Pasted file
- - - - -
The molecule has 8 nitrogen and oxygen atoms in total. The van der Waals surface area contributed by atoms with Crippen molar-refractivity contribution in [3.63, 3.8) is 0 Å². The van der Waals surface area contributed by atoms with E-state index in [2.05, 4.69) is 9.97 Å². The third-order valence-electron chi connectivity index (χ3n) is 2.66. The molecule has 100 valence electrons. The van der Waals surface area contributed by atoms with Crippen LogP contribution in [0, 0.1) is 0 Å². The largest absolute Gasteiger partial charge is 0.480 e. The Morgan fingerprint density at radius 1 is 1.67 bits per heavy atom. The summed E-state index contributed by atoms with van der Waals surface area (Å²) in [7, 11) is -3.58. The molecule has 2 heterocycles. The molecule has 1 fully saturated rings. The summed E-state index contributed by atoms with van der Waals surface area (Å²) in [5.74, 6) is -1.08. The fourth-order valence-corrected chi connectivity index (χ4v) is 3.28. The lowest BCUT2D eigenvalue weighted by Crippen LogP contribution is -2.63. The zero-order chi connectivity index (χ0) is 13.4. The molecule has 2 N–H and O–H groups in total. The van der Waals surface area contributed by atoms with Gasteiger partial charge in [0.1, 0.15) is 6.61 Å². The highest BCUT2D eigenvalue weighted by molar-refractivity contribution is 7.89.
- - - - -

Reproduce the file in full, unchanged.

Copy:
The molecule has 8 nitrogen and oxygen atoms in total. The van der Waals surface area contributed by atoms with Crippen molar-refractivity contribution in [3.63, 3.8) is 0 Å². The van der Waals surface area contributed by atoms with E-state index in [2.05, 4.69) is 9.97 Å². The third-order valence-electron chi connectivity index (χ3n) is 2.66. The molecule has 100 valence electrons. The van der Waals surface area contributed by atoms with Crippen LogP contribution in [0, 0.1) is 0 Å². The largest absolute Gasteiger partial charge is 0.480 e. The Morgan fingerprint density at radius 1 is 1.67 bits per heavy atom. The summed E-state index contributed by atoms with van der Waals surface area (Å²) in [7, 11) is -3.58. The molecule has 2 heterocycles. The molecule has 1 fully saturated rings. The summed E-state index contributed by atoms with van der Waals surface area (Å²) in [5.74, 6) is -1.08. The fourth-order valence-corrected chi connectivity index (χ4v) is 3.28. The lowest BCUT2D eigenvalue weighted by Crippen LogP contribution is -2.63. The zero-order chi connectivity index (χ0) is 13.4. The molecule has 2 N–H and O–H groups in total. The van der Waals surface area contributed by atoms with Gasteiger partial charge in [0.1, 0.15) is 6.61 Å². The highest BCUT2D eigenvalue weighted by molar-refractivity contribution is 7.89.